Latest Roche-Sponsored Tamiflu Review Enters the Fray

Janis C. Kelly

February 10, 2015

A meta-analysis of individual patient data from nine randomized controlled trials that compared oseltamivir (Tamiflu, Roche) with placebo found a modest reduction in symptom duration and respiratory complications. But critics caution that those benefits have to be weighed against an increase in adverse effects and point out that the new analysis was funded by Roche through an outside group.

Although the Centers for Disease Control and Prevention currently recommends prescribing antiviral agents to high-risk individuals with suspected influenza infections, the effectiveness of oseltamivir remains a matter of debate.

In 2014, Tom Jefferson, MD, and researchers from the Cochrane Collaboration Acute Respiratory Infections Group reported a systematic review of 23 randomized, controlled trials that included 9623 participants exposed to naturally occurring influenza. The Cochrane reviewers found that oseltamivir shortened the time to relief of influenza symptoms in adults by about 1 day, but had no effect on risk for hospitalization or pneumonia and did not reduce influenza transmission.

In the current article, published online January 29 in the Lancet, Joanna Dobson, MSc, lecturer on medical statistics, London School of Hygiene & Tropical Medicine, United Kingdom, and colleagues ask the same questions about effectiveness and adverse outcomes, but they analyzed patient-level data from "all published and unpublished Roche-sponsored" randomized controlled trials. The trials included 4328 patients who received either oseltamivir or placebo for treatment of seasonal influenza. Their primary outcome was the time to alleviation of all influenza symptoms, and they analyzed both the entire intention-to-treat (ITT) population and the subset of ITT patients with proven influenza infection (ITT-infected group).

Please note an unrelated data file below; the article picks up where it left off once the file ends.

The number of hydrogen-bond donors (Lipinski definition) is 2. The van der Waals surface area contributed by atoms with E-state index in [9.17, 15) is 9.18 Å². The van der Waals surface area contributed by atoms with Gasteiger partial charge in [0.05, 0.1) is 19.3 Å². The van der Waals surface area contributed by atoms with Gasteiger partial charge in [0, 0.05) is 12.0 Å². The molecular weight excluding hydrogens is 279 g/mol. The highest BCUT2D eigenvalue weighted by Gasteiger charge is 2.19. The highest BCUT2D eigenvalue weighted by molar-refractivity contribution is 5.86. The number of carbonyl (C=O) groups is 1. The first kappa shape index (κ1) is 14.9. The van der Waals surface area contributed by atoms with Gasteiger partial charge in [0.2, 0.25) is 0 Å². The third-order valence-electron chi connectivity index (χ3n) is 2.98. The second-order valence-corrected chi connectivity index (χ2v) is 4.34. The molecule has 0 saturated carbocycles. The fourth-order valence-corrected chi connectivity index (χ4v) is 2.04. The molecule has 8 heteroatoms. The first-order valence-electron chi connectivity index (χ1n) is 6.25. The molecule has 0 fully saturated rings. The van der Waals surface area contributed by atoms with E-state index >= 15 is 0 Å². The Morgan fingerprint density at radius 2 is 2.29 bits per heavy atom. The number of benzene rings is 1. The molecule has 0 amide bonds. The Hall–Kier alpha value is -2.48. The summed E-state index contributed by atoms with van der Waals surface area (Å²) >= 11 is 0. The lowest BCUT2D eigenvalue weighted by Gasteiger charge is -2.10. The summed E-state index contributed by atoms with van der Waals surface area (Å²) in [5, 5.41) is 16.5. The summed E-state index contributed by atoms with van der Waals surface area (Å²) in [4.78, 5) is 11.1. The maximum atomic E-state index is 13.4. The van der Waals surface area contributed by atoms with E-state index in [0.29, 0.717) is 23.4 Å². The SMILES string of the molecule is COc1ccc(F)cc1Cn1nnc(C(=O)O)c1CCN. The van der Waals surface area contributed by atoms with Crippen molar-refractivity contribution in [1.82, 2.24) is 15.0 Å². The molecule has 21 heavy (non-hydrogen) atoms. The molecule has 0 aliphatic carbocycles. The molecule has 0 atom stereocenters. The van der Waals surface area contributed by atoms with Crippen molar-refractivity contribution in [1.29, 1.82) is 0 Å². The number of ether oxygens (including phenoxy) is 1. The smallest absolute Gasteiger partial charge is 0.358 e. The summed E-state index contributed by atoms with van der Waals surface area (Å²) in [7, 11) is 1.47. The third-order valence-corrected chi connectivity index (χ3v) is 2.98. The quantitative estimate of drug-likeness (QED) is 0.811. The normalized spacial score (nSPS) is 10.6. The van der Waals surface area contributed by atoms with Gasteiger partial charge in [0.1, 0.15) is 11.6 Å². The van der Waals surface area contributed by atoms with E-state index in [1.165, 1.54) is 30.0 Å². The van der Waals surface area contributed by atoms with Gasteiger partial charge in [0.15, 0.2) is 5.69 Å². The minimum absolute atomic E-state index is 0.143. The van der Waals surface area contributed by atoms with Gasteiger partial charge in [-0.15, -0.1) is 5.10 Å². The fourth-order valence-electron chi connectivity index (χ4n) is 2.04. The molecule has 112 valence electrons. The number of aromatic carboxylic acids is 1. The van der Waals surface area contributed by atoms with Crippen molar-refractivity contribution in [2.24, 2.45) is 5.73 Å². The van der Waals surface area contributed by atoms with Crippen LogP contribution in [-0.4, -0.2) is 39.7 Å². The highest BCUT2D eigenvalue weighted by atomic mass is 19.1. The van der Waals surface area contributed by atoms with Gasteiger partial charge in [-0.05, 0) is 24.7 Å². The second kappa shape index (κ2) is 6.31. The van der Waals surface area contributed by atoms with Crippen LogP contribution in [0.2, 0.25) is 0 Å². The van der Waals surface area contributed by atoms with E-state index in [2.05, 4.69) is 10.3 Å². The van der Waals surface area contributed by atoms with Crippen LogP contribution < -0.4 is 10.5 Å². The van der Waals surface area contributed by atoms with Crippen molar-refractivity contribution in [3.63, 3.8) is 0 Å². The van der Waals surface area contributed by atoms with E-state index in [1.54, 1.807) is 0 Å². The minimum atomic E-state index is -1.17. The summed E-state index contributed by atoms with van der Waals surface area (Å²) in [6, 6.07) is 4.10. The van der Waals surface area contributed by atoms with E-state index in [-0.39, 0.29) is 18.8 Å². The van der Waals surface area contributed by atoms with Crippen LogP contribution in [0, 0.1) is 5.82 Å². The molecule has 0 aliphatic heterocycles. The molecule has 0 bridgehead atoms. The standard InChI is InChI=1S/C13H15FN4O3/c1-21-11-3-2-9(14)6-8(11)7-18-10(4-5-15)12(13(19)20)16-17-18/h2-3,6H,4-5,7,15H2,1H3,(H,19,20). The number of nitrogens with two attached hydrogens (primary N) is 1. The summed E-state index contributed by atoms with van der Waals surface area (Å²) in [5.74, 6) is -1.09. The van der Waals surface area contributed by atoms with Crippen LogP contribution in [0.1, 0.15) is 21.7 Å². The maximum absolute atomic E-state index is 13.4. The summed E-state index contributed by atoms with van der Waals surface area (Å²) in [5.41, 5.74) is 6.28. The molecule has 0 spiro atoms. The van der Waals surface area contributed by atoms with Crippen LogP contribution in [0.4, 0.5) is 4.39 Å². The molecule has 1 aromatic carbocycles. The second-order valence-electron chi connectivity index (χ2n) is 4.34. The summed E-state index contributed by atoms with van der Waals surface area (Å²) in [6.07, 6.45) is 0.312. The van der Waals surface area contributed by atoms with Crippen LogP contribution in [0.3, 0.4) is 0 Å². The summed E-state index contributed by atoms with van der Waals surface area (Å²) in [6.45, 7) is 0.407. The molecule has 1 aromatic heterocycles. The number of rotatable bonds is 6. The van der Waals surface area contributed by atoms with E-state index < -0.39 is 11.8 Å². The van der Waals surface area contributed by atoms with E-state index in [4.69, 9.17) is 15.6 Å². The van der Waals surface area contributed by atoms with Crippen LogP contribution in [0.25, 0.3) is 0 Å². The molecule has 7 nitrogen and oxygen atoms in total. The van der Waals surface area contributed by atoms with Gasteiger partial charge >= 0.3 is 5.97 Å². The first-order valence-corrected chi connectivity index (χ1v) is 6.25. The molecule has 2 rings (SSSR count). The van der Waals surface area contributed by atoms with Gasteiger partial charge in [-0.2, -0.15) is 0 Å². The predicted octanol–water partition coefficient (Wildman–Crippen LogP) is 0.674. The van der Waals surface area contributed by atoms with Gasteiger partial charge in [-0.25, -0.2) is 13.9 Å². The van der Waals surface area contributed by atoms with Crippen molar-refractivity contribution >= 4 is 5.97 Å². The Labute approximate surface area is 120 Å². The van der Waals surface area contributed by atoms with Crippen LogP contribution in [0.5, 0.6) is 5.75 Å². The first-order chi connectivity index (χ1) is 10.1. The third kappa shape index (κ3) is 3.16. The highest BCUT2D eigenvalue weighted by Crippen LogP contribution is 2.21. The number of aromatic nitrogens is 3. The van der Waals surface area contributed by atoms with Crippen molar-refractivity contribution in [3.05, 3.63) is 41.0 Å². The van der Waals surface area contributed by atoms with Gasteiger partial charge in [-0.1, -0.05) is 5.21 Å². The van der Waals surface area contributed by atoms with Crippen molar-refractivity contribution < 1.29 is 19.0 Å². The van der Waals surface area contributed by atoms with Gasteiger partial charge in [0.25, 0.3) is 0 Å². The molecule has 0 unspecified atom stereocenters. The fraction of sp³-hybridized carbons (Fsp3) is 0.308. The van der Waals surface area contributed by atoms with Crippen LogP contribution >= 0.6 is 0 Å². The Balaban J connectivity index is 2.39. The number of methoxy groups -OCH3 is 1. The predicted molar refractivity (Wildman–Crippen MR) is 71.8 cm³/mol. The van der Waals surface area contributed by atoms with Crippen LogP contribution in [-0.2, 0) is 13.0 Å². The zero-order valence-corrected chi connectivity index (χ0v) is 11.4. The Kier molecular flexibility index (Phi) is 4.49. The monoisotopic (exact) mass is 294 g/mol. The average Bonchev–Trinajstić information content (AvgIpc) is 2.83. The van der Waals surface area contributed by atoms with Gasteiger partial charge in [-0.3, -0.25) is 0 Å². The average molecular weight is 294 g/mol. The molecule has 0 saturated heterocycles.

1 Fewer Day of Influenza Symptoms, Slightly More Nausea, Vomiting

Similar to the Cochrane review, Dobson's team found that oseltamivir reduced median symptom duration by 25.2 hours (95% confidence interval [CI], 36.2 - 16.0 hours) in the ITT-infected group and by 17.8 hours (95% CI, 27.1 - 9.3 hours) in the entire ITT population.

In the infected-ITT subgroup analyses, they found that oseltamivir also reduced the risk for lower respiratory tract complications requiring antibiotics more than 48 hours after randomization (4.9% oseltamivir vs 8.7% placebo; risk difference [RD], −3.8%; 95% CI, −5.0% to −2.2%) and the rate of hospital admission for any cause (0.6% oseltamivir vs 1.7% placebo; RD, −1.1%; 95% CI, −1.4% to −0.3%).

Dobson and colleagues also report that oseltamivir increased rates of nausea (9.9% oseltamivir vs 6.2% placebo; RD, 3.7%; 95% CI, 1.8% - 6.1%) and vomiting (8.0% oseltamivir vs 3.3% placebo; RD, 4.7%; 95% CI, 2.7% - 7.3%) in the safety population, which was defined as all patients who received one or more doses of study drug or placebo.

"The balance of benefits and harms becomes less favourable if more non-infected participants are treated with oseltamivir," they write. "Treatment strategies need to avoid this — eg, through availability of rapid diagnostic testing. This highlights the value of additionally reporting results for the [ITT] infected population."